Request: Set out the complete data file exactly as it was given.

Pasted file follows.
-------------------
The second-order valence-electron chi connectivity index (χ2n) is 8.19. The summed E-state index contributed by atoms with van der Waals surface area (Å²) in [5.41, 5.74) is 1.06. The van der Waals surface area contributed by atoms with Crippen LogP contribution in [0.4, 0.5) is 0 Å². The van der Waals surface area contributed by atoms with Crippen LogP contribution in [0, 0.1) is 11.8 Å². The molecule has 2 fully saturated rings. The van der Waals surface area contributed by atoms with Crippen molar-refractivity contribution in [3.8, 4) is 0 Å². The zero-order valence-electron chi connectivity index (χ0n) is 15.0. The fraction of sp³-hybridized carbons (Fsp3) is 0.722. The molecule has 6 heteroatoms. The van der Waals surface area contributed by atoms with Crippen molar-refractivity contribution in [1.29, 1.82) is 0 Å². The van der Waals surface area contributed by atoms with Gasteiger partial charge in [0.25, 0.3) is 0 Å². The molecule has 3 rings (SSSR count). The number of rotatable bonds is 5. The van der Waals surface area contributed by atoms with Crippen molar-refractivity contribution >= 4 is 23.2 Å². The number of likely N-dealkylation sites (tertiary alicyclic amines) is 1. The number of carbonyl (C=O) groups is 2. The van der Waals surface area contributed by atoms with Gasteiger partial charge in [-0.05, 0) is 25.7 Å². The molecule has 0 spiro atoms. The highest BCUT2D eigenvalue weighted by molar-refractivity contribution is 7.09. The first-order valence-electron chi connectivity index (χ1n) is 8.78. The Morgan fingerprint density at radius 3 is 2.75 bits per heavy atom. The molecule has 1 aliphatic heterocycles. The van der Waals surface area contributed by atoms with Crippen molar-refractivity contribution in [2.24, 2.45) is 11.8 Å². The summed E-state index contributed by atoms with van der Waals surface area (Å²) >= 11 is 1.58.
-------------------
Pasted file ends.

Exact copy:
The second-order valence-electron chi connectivity index (χ2n) is 8.19. The summed E-state index contributed by atoms with van der Waals surface area (Å²) in [5.41, 5.74) is 1.06. The van der Waals surface area contributed by atoms with Crippen LogP contribution in [0.4, 0.5) is 0 Å². The van der Waals surface area contributed by atoms with Crippen LogP contribution in [0, 0.1) is 11.8 Å². The molecule has 2 fully saturated rings. The van der Waals surface area contributed by atoms with Crippen molar-refractivity contribution in [3.8, 4) is 0 Å². The zero-order valence-electron chi connectivity index (χ0n) is 15.0. The fraction of sp³-hybridized carbons (Fsp3) is 0.722. The molecule has 6 heteroatoms. The van der Waals surface area contributed by atoms with Crippen molar-refractivity contribution in [1.29, 1.82) is 0 Å². The van der Waals surface area contributed by atoms with Gasteiger partial charge in [0.25, 0.3) is 0 Å². The molecule has 3 rings (SSSR count). The number of rotatable bonds is 5. The van der Waals surface area contributed by atoms with Crippen molar-refractivity contribution >= 4 is 23.2 Å². The number of likely N-dealkylation sites (tertiary alicyclic amines) is 1. The number of carbonyl (C=O) groups is 2. The van der Waals surface area contributed by atoms with Gasteiger partial charge in [-0.05, 0) is 25.7 Å². The molecule has 0 spiro atoms. The highest BCUT2D eigenvalue weighted by molar-refractivity contribution is 7.09. The first-order valence-electron chi connectivity index (χ1n) is 8.78. The Morgan fingerprint density at radius 3 is 2.75 bits per heavy atom. The molecule has 1 aliphatic heterocycles. The van der Waals surface area contributed by atoms with Crippen molar-refractivity contribution in [2.24, 2.45) is 11.8 Å². The summed E-state index contributed by atoms with van der Waals surface area (Å²) >= 11 is 1.58.